Britt Smith’s rookie season is best described with a quote from motivational speaker Les Brown: “Shoot for the moon. Even if you miss, you’ll land among the stars.”
“To be honest, I’m glad to win it but I don’t want to be remembered as winning the rookie deal,” Britt said. “I want to make it to the NFR, that’s the main goal, but it definitely makes me feel good. If that’s all I’m remembered for, then it’s not much since there are quite a few years left in me.”
Britt made a run at the All-Around Rookie of the Year during the final leg of the 2020 season by entering about a half-dozen competitions in tie-down roping, but it wasn’t until the Cowboy Capital of the World PRCA Rodeo in Stephenville, Texas, that everything came together for the Broken Bow, Okla., cowboy.
“I didn’t have it for sure at all until the last day, it all came down to the last minute,” said Britt, 19. “I wasn’t too stressed about it though since I like tie-down roping anyway.”
With his older brother Jake as his team roping partner, the siblings made successful runs at the Fort Worth Stock Show & Rodeo ($4,200), the Parker County Sheriffs Posse Frontier Days and PRCA Rodeo in Weatherford, Texas, ($3,158), and Mandan (N.D.) Rodeo Days ($3,154).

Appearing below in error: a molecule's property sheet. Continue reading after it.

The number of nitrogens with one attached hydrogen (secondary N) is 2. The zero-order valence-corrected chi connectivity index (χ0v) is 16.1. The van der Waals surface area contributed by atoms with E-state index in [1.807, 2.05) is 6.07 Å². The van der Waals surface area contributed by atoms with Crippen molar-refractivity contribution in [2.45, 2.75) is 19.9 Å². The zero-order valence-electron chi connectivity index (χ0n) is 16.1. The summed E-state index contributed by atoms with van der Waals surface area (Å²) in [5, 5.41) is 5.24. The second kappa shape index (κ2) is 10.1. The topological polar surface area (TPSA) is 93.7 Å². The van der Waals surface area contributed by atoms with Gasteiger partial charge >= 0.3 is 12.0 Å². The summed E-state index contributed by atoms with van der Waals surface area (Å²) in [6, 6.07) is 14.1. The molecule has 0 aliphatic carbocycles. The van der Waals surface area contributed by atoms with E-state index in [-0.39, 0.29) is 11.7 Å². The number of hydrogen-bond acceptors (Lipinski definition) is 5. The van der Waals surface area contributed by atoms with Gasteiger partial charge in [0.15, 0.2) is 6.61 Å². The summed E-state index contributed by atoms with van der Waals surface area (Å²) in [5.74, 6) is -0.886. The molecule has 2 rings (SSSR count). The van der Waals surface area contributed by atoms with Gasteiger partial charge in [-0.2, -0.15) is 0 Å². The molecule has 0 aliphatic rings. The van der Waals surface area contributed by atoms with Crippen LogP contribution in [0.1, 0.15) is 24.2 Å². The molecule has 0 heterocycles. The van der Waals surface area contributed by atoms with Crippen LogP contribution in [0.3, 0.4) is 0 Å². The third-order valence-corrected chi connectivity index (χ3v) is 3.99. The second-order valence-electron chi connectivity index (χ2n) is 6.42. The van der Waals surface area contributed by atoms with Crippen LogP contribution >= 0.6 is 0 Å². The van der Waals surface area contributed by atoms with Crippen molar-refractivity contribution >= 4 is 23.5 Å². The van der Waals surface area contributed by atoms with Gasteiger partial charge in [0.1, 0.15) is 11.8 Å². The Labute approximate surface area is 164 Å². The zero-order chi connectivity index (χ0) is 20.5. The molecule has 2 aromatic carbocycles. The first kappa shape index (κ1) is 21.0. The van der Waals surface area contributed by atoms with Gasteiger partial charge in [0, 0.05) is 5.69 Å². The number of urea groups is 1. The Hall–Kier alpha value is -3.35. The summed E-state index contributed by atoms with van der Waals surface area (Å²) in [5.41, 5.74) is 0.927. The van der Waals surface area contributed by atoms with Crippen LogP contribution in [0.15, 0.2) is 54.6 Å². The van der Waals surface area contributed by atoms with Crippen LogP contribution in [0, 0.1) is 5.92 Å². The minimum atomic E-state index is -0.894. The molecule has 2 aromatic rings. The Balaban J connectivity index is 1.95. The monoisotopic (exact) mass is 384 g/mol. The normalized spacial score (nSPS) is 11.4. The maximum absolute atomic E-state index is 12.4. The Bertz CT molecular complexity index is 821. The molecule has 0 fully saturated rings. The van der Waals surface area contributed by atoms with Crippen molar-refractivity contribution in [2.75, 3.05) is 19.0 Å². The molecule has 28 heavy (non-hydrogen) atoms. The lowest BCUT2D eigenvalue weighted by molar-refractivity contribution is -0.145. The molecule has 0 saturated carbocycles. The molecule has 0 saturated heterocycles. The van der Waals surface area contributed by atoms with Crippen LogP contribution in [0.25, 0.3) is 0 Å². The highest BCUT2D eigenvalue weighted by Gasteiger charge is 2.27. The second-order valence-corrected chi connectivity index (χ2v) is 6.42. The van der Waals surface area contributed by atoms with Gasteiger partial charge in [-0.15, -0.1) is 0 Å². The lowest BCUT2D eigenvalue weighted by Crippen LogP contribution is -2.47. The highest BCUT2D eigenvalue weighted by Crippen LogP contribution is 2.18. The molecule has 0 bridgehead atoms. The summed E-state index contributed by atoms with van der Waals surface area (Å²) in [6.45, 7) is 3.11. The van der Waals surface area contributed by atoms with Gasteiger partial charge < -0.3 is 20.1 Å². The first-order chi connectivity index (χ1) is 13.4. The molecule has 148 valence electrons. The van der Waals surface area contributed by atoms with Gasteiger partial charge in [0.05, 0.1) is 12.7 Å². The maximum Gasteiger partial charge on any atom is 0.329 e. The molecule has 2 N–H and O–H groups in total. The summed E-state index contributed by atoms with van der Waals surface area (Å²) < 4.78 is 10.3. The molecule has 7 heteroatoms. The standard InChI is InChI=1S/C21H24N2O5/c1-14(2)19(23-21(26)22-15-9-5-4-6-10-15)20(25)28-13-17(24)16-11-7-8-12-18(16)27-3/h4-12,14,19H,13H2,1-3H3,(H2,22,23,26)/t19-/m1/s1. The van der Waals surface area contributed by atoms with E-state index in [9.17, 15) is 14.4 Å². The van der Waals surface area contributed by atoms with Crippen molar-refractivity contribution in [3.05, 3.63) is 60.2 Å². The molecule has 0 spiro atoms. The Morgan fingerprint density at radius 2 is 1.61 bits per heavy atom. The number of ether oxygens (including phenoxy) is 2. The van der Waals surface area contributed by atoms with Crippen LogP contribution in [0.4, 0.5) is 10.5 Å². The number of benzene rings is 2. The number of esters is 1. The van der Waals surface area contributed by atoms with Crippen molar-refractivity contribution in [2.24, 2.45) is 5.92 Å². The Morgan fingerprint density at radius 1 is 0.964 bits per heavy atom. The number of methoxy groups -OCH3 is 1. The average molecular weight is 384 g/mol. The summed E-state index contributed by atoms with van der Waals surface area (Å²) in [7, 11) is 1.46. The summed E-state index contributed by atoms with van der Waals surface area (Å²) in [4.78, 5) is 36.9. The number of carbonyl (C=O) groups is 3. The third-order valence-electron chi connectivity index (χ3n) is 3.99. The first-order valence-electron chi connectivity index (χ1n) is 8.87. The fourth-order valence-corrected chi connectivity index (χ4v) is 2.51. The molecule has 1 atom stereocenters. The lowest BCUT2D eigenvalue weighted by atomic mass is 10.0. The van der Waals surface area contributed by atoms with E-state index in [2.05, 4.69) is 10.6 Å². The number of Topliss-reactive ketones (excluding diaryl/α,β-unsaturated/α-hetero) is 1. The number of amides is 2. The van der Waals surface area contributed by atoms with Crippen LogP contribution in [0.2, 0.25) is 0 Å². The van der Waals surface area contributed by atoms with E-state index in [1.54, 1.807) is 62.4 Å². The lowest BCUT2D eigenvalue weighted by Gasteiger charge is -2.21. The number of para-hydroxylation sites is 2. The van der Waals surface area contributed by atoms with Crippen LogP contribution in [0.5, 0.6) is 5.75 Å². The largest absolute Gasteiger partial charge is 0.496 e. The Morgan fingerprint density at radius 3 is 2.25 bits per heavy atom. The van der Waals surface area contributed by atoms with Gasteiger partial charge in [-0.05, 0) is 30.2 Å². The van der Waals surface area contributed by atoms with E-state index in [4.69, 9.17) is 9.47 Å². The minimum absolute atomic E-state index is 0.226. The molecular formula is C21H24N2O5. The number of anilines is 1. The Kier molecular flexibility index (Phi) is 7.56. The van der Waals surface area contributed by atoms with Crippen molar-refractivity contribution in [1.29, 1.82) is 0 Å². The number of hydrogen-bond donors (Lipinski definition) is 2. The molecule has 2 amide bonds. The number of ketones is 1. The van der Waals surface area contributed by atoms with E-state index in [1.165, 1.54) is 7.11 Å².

Britt and Jake have big boots to fill as the younger brothers of reigning two-time world champion team roping header Clay Smith (2018-19). But having strong family ties to the rodeo world is a big help.
Britt’s main team roping horse colicked around the time of the Dodge City (Kan.) Roundup Rodeo, so he had to switch mounts near the end of July.
“My oldest brother Clay’s father-in-law (Jason Richey) has been letting me ride a dun horse of his the last couple of months,” Britt said. “I don’t own him, but I’m blessed to have good family.”
For tie-down roping, Britt rides an American Quarter Horse bay gelding called Hank that his sister-in-law (Jake Smith’s wife, Brandi) uses for breakaway roping.
“Jake lives about 50 feet away from my house, so I see him every day and my oldest brother (Clay) lives about three and a half hours away, but we talk regularly about horses and all kinds of stuff,” Britt said. “It used to be him giving advice, and now we send videos of us roping and are always trying to help each other, so it’s an advantage having brothers who have been there and done that.”
Although his family roots run deep in the rodeo world, Britt still had plenty to learn his rookie year.
“There’s a lot of ups and downs, with more downs than ups, and it’s mainly a mental game, so you can’t let yourself get too far down,” Britt said.
With the 2020 season in the rear-view mirror, Britt is looking forward to competing at as many ProRodeo competitions as possible in 2021.
“It was definitely a weird year, but I said from the get-go that everyone got to go to the same rodeos, so you definitely had to capitalize on the bigger rodeos,” Smith said.
The $21,778 he won during his rookie season will help make that happen.
“Well, it’s for sure something I wanted when I was hoping to win the rookie title for (team roping) heading, but I missed out on that,” Smith said. “But the bigger picture is the NFR.”
Courtesy of PRCA